Jake Mulraney will likely have a starting berth for Hearts in the Scottish Cup final on Saturday. Joel Sked looks at the roles he could play.
Cast your mind back to before Christmas. Jake Mulraney failed to get off the bench in a 2-0 defeat to Aberdeen at Pittodrie. It was the fifth consecutive match the Irishman hadn't featured for the side.
In 18 games, between the start of September and Christmas, the winger played just three times, starting once. In addition he had been left out the squad completely on seven occasions.
It seemed to prove to the doubters, naysayers and those who raised their eyebrow that they were correct in their belief that the player wasn't of the standard to play for the club.
However, slowly but surely, the 23-year-old has been winning over critics. Embracing the work of John Johnstone's Football Mindset, Mulraney was able to alter the direction of his Hearts career and embrace the challenges which present themselves at Tynecastle.
It is now at he point where the former Inverness CT man could be key to success at Hampden Park on Saturday.
But how could Craig Levein utilise him?
During the split the Hearts manager has been experimenting, using both a back four and back three. If he opts for a back three then Mulraney is ready-made for that position having played it before for the team.
He would offer a different type of threat from Michael Smith, who would likely be fielded on the right.
With a defensive trio behind him it would allow for Mulraney to be more adventurous and provide attacking width and support. In such a role he would be key in helping Hearts transition from defence to attacking, using his pace and dribbling ability to get up the pitch.
However, the concern is three-fold but all linked: James Forrest, space and Christophe Berra.
If Mulraney is too cavalier it could leave the team badly exposed, especially against one of the most potent attacking forces in the league, Ladbrokes Premiership player of the year Forrest.
With 17 goals this season, including three in his last three Scottish Cup appearances, he is Celtic's danger man.
Without direct support behind him, Mulraney could end up being forced into a left-back position, meaning Hearts are too defensive and struggle to get out from under the pressure.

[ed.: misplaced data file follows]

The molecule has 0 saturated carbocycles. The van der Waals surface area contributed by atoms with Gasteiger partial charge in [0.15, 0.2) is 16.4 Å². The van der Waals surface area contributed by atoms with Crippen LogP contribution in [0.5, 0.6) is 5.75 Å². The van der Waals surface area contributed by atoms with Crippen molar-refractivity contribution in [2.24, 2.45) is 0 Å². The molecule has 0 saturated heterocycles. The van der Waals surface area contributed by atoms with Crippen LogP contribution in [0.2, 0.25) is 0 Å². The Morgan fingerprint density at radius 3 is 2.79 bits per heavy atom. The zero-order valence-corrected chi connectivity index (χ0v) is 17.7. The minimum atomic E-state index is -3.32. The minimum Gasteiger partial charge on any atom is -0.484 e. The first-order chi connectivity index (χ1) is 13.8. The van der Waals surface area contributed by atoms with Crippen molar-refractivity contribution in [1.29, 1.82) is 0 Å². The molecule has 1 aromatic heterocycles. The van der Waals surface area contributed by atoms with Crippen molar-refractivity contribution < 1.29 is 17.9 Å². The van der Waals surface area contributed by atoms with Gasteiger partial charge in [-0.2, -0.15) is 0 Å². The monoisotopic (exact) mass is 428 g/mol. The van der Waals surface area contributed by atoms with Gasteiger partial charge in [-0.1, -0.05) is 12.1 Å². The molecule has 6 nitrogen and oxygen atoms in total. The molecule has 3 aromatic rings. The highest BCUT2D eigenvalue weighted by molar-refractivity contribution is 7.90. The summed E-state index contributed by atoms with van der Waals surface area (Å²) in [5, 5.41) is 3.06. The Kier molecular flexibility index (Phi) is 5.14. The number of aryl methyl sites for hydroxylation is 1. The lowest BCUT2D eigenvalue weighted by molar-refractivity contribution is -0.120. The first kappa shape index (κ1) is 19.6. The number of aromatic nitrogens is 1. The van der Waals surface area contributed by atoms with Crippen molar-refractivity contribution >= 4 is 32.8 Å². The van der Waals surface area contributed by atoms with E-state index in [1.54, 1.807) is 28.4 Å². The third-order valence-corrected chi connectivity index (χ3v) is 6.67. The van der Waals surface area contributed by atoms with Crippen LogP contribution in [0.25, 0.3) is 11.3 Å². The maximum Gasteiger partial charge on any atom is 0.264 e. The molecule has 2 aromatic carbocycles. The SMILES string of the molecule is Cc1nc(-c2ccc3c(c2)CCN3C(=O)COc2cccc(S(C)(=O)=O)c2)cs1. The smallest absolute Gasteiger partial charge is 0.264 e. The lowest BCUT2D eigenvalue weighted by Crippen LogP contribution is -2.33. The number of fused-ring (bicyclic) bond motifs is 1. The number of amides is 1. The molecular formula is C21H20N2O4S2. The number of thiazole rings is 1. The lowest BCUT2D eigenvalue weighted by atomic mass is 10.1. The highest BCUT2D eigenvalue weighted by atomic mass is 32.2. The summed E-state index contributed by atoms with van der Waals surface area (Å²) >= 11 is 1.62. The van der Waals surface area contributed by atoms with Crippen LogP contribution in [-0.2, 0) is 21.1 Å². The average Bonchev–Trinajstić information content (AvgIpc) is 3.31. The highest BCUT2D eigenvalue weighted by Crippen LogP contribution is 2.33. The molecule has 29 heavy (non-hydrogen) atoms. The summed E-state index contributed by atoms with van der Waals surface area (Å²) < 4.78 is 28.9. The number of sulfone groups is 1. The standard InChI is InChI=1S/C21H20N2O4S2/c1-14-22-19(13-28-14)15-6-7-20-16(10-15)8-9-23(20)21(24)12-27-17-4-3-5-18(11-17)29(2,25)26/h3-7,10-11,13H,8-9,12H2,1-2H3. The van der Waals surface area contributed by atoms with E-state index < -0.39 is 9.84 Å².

Then there is Berra. As seen in the last defeat at Fir Park back in February, Berra is not so keen moving to the flank to defend and can struggle.
This is Mulraney's best position, the one he is most comfortable in and the one he can do most damage.
In a defensive sense it would give be Hearts two players to thwart the threat of Forrest.
There are a couple of options at left-back. Michael Smith, although a right-back, provides experience and know how. Bobby Burns is a more natural on the left but lacks experience and pace.
With Smith behind Mulraney will be more confident at taking the game to Mikael Lustig or Jeremy Toljan who are Celtic's weak links on the right if defence. Playing him closer to goal gives him more chance of influencing the game in the final third and providing Uche Ikpeazu with ammunition.
If it's Burns, Mulraney can offer decent protection having played the position before. The concern would be that he could overcompensate and sit on top of Burns, effectively doubling up as a full-back.
Therefore it would stifle his attacking threat.
This would likely be Levein's last option but it is just that, an option.
There have been some games this season where he has been pushed back into that role but it is one which the player is not best suited to and not comfortable in.
With it being the Scottish Cup final you want players who are comfortable in their position. It would be a risk with the player unlikely to be sure in his positioning without the ball and he would probably question himself when the team do have it and whether to attack and how high a position to take.
There is one big benefit, however. Mulraney has the pace to match James Forrest. But would he have the nous to shut him down all game?
For Hearts to get the best out of Mulraney and for him to become an influential and decisive individual on the day, playing him as a winger ahead of Michael Smith would be the best decision.
It would provide him with the freedom to attack Celtic's weak point.
As wing-back, it would perhaps mean Hearts are bit more defensively solid in the defensive third but could become problematic only having one player in direct opposition to James Forrest.